Lucy Stanfield shares with us some lessons she learned about traveling in America and shares her thrilling experiences in Northern California, where she tries to answer the question: is the West Coast actually the best coast?


Trying to pet the sniffer dog was my first mistake. The second was joking with the security at Atlanta International Airport, “wow, I clearly smell great, your dog must love Chanel No. 5!” So it was that I found myself spending my thirty minute layover attempting to convince the TSA that I wasn’t a. planning to marry my American boyfriend and get a green-card, b. carrying any form of drugs stronger than paracetamol, c. making jokes because I was nervous and trying to hide something, or d. all of the above.

Lesson Number 1: you aren’t as funny as you think you are, these guys have guns.

Screen Shot 2014-09-02 at 11.58.58 PMI was half way through a 20 hour journey from Manchester to San Francisco, via Atlanta and LA, to make the most of an offer to stay at my boyfriend’s house in Berkeley and spend four weeks traveling around Northern California. Although I’ve travelled extensively around the east coast of America, I’d never been further west than Ohio, and thought I’d see if the claim “west coast, best coast” by a few Californian friends was really true.

The first port of call on my trip was San Francisco, specifically Union Square, Haight-Ashbury, Mission Street, Pier 39, and, of course, the Golden Gate Bridge. Wanting to have enough time to squeeze all this into a day, I jumped on the BART (think the Tube but with friendlier people) at 8 A.M. Though perhaps ‘jumped’ is too strong a word; I sidled my way in to the sea of suits, muttering all manner of British staples as “excuse me…so sorry…pardon me…sorry”.

Lesson Number 2: don’t travel at commute times unless you like being pressed against a stranger’s armpit.

Stepping out of the BART station at Powell Street, I found myself wobblingly swept along like Bambi on ice in the tide of workers and tourists heading to Union Square. San Francisco was teeming with life; rainbow flags fluttered high above the street, cafes selling the latest trend in organic food were on each corner, and everywhere the sound of cable car bells rang through the air. The time I spent wandering around the city – ignoring my maps and seeing where I ended up – was exhausting and exhilarating. It left me with the sense that there was so much more to San Francisco than would be discoverable as a tourist. I have no doubt that I will be back.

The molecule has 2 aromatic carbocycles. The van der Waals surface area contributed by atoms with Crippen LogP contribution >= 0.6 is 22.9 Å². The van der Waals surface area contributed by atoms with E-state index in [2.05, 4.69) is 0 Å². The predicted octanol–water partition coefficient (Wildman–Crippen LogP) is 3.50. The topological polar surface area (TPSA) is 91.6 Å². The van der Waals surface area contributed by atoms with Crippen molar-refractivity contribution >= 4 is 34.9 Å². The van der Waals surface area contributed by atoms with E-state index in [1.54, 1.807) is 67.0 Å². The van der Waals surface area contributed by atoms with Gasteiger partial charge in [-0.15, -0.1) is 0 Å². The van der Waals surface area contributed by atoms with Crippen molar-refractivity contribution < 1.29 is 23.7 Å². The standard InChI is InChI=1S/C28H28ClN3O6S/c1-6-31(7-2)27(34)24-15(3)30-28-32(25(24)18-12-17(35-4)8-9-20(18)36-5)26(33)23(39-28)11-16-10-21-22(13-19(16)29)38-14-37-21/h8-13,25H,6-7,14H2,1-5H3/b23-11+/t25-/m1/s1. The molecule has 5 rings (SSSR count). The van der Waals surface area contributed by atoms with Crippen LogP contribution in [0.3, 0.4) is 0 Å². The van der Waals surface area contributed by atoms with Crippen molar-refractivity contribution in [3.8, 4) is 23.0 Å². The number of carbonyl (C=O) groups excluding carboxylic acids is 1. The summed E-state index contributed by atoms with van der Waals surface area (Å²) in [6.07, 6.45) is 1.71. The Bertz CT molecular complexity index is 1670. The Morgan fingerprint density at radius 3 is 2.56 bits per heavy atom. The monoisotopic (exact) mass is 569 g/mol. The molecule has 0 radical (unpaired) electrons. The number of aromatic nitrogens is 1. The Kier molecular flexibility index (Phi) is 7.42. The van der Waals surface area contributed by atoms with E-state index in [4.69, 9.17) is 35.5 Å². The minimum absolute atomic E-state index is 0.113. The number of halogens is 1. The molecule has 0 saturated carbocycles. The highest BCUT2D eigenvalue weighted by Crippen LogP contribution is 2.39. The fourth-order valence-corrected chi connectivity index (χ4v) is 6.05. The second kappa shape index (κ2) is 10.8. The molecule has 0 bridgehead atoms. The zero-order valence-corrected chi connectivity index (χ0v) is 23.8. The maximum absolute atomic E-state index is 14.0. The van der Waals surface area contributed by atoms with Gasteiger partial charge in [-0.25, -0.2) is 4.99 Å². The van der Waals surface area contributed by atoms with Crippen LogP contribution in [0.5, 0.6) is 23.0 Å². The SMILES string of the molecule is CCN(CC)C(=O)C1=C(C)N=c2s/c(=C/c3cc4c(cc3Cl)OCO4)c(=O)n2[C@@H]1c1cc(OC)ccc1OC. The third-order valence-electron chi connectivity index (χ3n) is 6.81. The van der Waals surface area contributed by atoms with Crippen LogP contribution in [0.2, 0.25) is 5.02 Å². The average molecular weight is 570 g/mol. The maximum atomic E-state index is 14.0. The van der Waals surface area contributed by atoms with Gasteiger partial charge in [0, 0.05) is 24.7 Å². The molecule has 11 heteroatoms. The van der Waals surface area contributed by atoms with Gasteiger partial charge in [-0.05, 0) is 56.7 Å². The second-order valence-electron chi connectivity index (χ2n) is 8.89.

Screen Shot 2014-09-02 at 11.59.08 PMThe real reason, however, for my visit to California lay four hours to the west of San Francisco. Images of Yosemite National Park had been seared into my imagination ever since I’d seen the iconic image of the valley in a geography textbook in primary school. But no amount of guidebooks and pictures prepared me for driving into the valley to see the sun break over impossibly huge granite monoliths, which rose in a seemingly endless height from the lush meadows at the valley’s bottom. Yosemite’s cliffs are a playground for climbers, and that was why we were there: to climb whatever we could on perhaps the parks most iconic wall, El Capitan. Standing at the base of the wall made me feel like a spider on the world’s tallest building, except I don’t have 8 legs and can’t make my own safety line. Craning my neck as far back as possible, El Cap’s lofty summit seemed to spin off infinitely into the piercing blue sky, as far away as the moon – and perhaps harder to get to.

Lesson Number 3: it’s not just the burgers that are bigger in America.

Spending the days climbing, the evenings cooling off in the glacier-fed Merced River, and the nights drinking wine on the porch of our wood cabin was the perfect end to an amazing four weeks. West certainly did seem like best.


Lucy Stanfield


Photo credit: Lucy Stanfield